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to suppose that the Ice period was attended, if not in part caused, by a far more abundant evaporation from the surface of the Atlantic than takes place at present; and it has even been conjectured that submarine volcanoes in the tropics might have loaded the atmosphere with an unusual amount of moisture. This speculation seems to me, however, both improbable and superfluous; improbable, because no traces of any such cataclysm have been discovered, and it is more than doubtful whether the generation of steam in the tropics, however large the quantity, would produce glaciation of the polar regions. The ascent of steam and heated air loaded with vapor to the altitude of refrigeration would, as it seems to me, result in the rapid radiation of the heat into space, and the local precipitation of unusual quantities of rain; and the effect of such a catastrophe would be slowly propagated and feebly felt in the Arctic and Antarctic regions.

When we consider the magnitude of the ice-sheets which, it is claimed by the glacialists, covered the continents during the Drift age, it becomes evident that a vast proportion of the waters of the ocean must have been evaporated and carried into the air, and thence cast down as snow and rain. Mr. Thomas Belt, in a recent number of the "Quarterly Journal of Science," argues that the formation of ice-sheets at the poles must have lowered the level of the oceans of the world two thousand-feet!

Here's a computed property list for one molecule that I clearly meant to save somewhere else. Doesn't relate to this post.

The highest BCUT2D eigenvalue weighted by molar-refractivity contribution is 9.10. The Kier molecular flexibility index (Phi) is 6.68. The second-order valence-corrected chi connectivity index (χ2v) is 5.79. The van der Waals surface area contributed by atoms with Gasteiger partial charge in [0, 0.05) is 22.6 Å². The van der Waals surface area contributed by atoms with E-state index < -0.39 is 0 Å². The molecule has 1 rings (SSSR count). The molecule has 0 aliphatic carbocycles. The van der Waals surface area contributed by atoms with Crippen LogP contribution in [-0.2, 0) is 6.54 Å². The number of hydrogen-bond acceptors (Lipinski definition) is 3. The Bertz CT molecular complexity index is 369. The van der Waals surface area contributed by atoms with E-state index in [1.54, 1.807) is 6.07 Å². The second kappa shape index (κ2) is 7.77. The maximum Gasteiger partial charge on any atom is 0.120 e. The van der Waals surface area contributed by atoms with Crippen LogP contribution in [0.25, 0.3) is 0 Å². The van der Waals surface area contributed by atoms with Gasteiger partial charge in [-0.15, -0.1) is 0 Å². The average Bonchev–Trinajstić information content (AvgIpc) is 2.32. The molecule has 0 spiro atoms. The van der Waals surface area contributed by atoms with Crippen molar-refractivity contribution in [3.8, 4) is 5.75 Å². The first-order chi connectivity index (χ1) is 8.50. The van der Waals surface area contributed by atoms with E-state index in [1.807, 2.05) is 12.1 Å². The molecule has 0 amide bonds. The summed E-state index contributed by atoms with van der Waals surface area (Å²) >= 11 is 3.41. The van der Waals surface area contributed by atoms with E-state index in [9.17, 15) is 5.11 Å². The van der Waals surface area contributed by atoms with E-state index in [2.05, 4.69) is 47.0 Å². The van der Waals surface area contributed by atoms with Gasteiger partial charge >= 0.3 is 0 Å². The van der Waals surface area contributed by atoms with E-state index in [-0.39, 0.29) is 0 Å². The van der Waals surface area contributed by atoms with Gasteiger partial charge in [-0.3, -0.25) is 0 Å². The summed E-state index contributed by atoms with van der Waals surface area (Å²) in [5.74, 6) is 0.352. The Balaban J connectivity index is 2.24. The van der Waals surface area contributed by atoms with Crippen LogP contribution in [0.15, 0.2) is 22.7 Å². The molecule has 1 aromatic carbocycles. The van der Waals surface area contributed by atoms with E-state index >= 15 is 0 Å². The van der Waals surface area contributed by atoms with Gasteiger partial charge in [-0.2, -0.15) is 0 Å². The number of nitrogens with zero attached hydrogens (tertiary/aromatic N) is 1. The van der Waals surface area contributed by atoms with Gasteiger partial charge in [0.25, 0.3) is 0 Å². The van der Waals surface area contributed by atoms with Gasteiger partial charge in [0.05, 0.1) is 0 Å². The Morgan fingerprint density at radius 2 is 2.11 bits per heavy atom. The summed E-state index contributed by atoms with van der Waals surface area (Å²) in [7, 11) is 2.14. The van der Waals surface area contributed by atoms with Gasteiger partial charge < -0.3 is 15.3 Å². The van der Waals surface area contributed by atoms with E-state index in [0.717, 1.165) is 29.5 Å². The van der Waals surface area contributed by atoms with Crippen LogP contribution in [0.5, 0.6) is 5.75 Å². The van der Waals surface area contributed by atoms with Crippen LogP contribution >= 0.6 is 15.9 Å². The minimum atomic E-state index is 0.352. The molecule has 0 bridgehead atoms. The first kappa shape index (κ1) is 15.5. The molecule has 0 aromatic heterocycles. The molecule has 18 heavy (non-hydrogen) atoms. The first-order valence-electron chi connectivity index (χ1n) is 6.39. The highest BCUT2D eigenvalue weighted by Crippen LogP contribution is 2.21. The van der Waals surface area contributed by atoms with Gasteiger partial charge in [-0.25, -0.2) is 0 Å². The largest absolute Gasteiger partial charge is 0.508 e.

The mathematician can figure it out for himself: Take the area of the continents down to, say, latitude 40, on both sides of the equator; suppose this area to be covered by an ice-sheet averaging, say, two miles in thickness; reduce this mass of ice to cubic feet of water, and estimate what proportion of the ocean would be required to be vaporized to create it. Calculated upon any basis, and it follows that the level of the ocean must have been greatly lowered.

What a vast, inconceivable accession of heat to our

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atmosphere was necessary to lift this gigantic layer of ocean-water out of its bed and into the clouds!

The ice, then, was not the cause of the cataclysm; it was simply one of the secondary consequences.

We must look, then, behind the ice-age for some cause that would prodigiously increase the heat of our atmosphere, and, when we have found that, we shall have discovered the cause of the drift-deposits as well as of the ice.

The solution of the whole stupendous problem is, therefore, heat, not cold.

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Next: Part II. The Comet.--Chapter I. A Comet Caused the Drift